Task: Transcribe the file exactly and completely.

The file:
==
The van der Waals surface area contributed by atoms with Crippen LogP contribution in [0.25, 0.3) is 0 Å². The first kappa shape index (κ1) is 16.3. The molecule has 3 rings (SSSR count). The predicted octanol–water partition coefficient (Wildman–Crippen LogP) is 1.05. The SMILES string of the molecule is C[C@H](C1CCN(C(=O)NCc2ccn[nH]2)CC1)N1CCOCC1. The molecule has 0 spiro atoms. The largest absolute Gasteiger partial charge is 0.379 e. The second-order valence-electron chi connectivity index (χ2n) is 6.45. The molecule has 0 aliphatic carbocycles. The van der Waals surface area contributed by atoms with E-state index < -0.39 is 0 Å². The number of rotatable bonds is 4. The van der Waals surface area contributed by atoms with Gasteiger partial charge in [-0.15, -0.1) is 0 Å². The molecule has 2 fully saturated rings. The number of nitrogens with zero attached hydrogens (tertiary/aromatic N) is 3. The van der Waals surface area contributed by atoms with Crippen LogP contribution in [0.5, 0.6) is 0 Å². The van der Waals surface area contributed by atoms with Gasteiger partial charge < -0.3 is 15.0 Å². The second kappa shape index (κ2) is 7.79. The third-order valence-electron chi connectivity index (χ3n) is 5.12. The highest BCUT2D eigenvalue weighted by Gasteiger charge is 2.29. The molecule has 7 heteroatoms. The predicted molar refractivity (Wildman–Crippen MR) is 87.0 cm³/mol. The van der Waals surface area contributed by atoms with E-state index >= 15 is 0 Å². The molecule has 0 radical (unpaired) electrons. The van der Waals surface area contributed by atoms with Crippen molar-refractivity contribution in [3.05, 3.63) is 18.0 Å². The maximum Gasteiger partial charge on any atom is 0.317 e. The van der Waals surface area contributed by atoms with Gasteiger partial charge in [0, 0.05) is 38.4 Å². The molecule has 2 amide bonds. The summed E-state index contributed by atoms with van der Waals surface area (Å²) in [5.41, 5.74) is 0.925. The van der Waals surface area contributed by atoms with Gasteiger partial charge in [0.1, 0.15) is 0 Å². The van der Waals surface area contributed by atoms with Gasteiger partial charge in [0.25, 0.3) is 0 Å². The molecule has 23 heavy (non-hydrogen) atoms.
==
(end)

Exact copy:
The van der Waals surface area contributed by atoms with Crippen LogP contribution in [0.25, 0.3) is 0 Å². The first kappa shape index (κ1) is 16.3. The molecule has 3 rings (SSSR count). The predicted octanol–water partition coefficient (Wildman–Crippen LogP) is 1.05. The SMILES string of the molecule is C[C@H](C1CCN(C(=O)NCc2ccn[nH]2)CC1)N1CCOCC1. The molecule has 0 spiro atoms. The largest absolute Gasteiger partial charge is 0.379 e. The second-order valence-electron chi connectivity index (χ2n) is 6.45. The molecule has 0 aliphatic carbocycles. The van der Waals surface area contributed by atoms with E-state index < -0.39 is 0 Å². The number of rotatable bonds is 4. The van der Waals surface area contributed by atoms with Gasteiger partial charge in [-0.15, -0.1) is 0 Å². The molecule has 2 fully saturated rings. The number of nitrogens with zero attached hydrogens (tertiary/aromatic N) is 3. The van der Waals surface area contributed by atoms with Crippen LogP contribution in [0.5, 0.6) is 0 Å². The van der Waals surface area contributed by atoms with Gasteiger partial charge < -0.3 is 15.0 Å². The second kappa shape index (κ2) is 7.79. The third-order valence-electron chi connectivity index (χ3n) is 5.12. The highest BCUT2D eigenvalue weighted by Gasteiger charge is 2.29. The molecule has 7 heteroatoms. The predicted molar refractivity (Wildman–Crippen MR) is 87.0 cm³/mol. The van der Waals surface area contributed by atoms with E-state index >= 15 is 0 Å². The molecule has 0 radical (unpaired) electrons. The van der Waals surface area contributed by atoms with Crippen molar-refractivity contribution in [3.05, 3.63) is 18.0 Å². The maximum Gasteiger partial charge on any atom is 0.317 e. The van der Waals surface area contributed by atoms with Gasteiger partial charge in [0, 0.05) is 38.4 Å². The molecule has 2 amide bonds. The summed E-state index contributed by atoms with van der Waals surface area (Å²) in [5.41, 5.74) is 0.925. The van der Waals surface area contributed by atoms with Gasteiger partial charge in [0.1, 0.15) is 0 Å². The van der Waals surface area contributed by atoms with Gasteiger partial charge in [0.25, 0.3) is 0 Å². The molecule has 23 heavy (non-hydrogen) atoms.